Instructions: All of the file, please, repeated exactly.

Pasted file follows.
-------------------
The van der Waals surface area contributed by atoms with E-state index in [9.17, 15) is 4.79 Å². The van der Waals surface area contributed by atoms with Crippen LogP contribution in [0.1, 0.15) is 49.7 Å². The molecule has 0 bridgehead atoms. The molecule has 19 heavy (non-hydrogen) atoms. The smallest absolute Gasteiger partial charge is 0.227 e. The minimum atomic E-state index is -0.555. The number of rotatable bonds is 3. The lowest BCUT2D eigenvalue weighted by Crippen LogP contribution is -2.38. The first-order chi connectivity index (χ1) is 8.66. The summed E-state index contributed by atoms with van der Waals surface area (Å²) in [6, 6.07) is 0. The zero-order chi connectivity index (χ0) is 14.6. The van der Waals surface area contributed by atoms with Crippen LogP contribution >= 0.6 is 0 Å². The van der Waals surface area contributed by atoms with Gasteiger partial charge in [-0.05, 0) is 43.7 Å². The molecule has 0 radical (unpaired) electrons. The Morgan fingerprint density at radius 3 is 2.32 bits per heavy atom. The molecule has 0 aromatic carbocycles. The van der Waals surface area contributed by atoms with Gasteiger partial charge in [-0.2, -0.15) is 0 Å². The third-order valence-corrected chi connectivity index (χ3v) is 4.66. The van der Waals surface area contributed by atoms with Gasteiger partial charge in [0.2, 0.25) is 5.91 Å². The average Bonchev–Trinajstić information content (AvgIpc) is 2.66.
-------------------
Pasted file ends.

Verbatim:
The van der Waals surface area contributed by atoms with E-state index in [9.17, 15) is 4.79 Å². The van der Waals surface area contributed by atoms with Crippen LogP contribution in [0.1, 0.15) is 49.7 Å². The molecule has 0 bridgehead atoms. The molecule has 19 heavy (non-hydrogen) atoms. The smallest absolute Gasteiger partial charge is 0.227 e. The minimum atomic E-state index is -0.555. The number of rotatable bonds is 3. The lowest BCUT2D eigenvalue weighted by Crippen LogP contribution is -2.38. The first-order chi connectivity index (χ1) is 8.66. The summed E-state index contributed by atoms with van der Waals surface area (Å²) in [6, 6.07) is 0. The zero-order chi connectivity index (χ0) is 14.6. The van der Waals surface area contributed by atoms with Crippen LogP contribution >= 0.6 is 0 Å². The van der Waals surface area contributed by atoms with Gasteiger partial charge in [-0.05, 0) is 43.7 Å². The molecule has 0 radical (unpaired) electrons. The Morgan fingerprint density at radius 3 is 2.32 bits per heavy atom. The molecule has 0 aromatic carbocycles. The van der Waals surface area contributed by atoms with Gasteiger partial charge in [-0.2, -0.15) is 0 Å². The third-order valence-corrected chi connectivity index (χ3v) is 4.66. The van der Waals surface area contributed by atoms with Gasteiger partial charge in [0.2, 0.25) is 5.91 Å². The average Bonchev–Trinajstić information content (AvgIpc) is 2.66.